The snippet feature is one of the features that I’m fondest of in Visual Basic. It was another one of a handful of features that got discussed in a series of “What if…” meetings that Sam & I had during the “Whidbey” planning stages. As I recall, the things that motivated it for Sam was demos, and for me it was macros. Visual Studio already had the capability to allow users to drag text to the toolbox to be reused elsewhere in the code, a time-saver frequently used by program managers during demos, but the code would often need to be modified for different situations, often in ways that weren’t always so obvious. Macros, which I was using quite a lot in my coding, could be a bit more flexible but harder to get to (unless you spent time setting up menus or buttons or whatnot), and their flexibility was totally dependent on how much time you wanted to put into the macro. Distribution in either case was quite problematic. Neither option was satisfactory to either of us, and we although we had some idea of how a UI to address this might look, we weren’t making much progress on it. At the same time, however, Amanda had moved ahead with a concept called “ExStencil” which involved shared code templates, and it became very clear that Amanda’s direction was the right way to solve this problem. We merged the different scenarios into her feature in which lines of text that could be saved with “variables” which could be filled in by the user when the snippet was inserted, and thus snippets were born.
[Edit: I rewrote that last paragraph somewhat after the first posting — my brain had clearly been malfunctioning by forgetting the ExStencil work first time around.]
Using snippets is pretty easy. You can access them in a couple of ways, by either right-clicking in code and choosing “Insert Snippets” to bring up the snippet menu, or just type “?” + “TAB” as a shortcut. It’s then just a matter of navigating to the snippet you’re interested in. Also, each snippet has a shortcut associated with it, so if you know that shortcut, you can just type it and press “TAB” to have it inserted. (You can find out a snippet’s shortcut for “future information” by selecting it in the snippet menu – it’ll show up in the resulting tooltip.) Once the snippet is in, you can tab around the highlighted fields and fill in the information that’s specific to your application.
At the time we were working on developing snippets, we’d planned on having a built-in snippet editor as well (it even shipped as part of the first beta of VS2005), but the UI for it was pretty buggy and awkward, and so time constraints forced us to pull it from the product rather than fix it up. (That was probably my most painful moment during that product cycle.) Fortunately, the community stepped up, and a shared source snippet editor is available at http://msdn2.microsoft.com/en-us/vbasic/ms789085.aspx — check it out!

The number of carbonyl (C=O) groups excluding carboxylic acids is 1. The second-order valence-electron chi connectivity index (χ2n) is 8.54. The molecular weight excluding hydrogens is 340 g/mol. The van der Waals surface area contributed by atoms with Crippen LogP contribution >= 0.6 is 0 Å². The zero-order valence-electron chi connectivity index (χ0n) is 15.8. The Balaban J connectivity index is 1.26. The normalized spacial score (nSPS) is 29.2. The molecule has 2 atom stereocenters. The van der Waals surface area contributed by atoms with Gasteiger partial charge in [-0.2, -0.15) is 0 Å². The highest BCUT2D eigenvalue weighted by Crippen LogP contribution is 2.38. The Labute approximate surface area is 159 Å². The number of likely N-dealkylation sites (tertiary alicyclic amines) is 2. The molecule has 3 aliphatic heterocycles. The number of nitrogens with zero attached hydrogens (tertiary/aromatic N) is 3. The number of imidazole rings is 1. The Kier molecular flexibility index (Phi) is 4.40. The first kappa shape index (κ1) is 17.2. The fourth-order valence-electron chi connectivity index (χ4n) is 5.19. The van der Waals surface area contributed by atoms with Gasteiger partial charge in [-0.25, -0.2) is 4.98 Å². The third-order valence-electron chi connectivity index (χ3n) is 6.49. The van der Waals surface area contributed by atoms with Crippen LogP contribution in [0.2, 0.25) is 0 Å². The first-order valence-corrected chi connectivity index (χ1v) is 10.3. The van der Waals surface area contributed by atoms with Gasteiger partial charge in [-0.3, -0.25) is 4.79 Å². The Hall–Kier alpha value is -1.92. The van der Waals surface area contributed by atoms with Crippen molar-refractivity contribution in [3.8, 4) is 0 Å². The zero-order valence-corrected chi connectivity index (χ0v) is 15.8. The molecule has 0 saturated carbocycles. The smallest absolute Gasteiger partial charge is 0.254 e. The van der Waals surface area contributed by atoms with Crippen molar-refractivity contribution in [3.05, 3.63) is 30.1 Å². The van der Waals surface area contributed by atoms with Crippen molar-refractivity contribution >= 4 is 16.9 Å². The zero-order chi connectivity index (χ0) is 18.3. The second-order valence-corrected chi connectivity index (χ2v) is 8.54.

Even without the snippet editor, snippets aren’t too hard to understand or to build. They use a fairly simple schema that can be found at http://msdn2.microsoft.com/en-us/library/ms171418(VS.80).aspx, and are stored in *.snippet files. Let’s dissect one of the VS2005 snippets here. The VB snippets live in your installation at c:Program FilesMicrosoft Visual Studio 8VBSnippets (your drive letter may vary). Let’s take a look at the “appLog” snippet (formally called “Write to a Text File using ‘My’”), which adds the following code:
My.Computer.FileSystem.WriteAllText( “TheFile.txt”, “TextContents”, False)
Opening it up in (for example) Notepad, you’ll note that it’s all written in XML, and starts out with typical XML goo which points the application back to our schema:
The most interesting part in that section is the Format attribute. The intention is that future versions of Visual Studio should be able to respond correctly for older snippets if the format for snippets ever changes.
Having opened the CodeSnippet tag, we then move on to the basic information:
<Title>Write to a Text file</Title>
<Description>Writes a message to the application event log.</Description>
This is all fairly self-explanatory. The title will show up in the snippet menu, the description will show up in the tooltip, and “appLog” is the shortcut used when you want to insert the snippet without going through a menu (it will also show up in the tooltip).
We now progress to the actual snippet block:
which includes a number of parts such as these:
The goal here is for the application to add the specified references and imports if they don’t already exist in the code. (The ones shown above are going to be implied in the project already, but that won’t be the general case.)
The snippet block also contains a “Declarations” block, which is how the replaceable fields are defined. In this snippet, there are three replaceable fields, contained as “Literals”:
<ToolTip>The String variable that stores the filename to be written to.</ToolTip>
<ToolTip>The text to be written to the file.</ToolTip>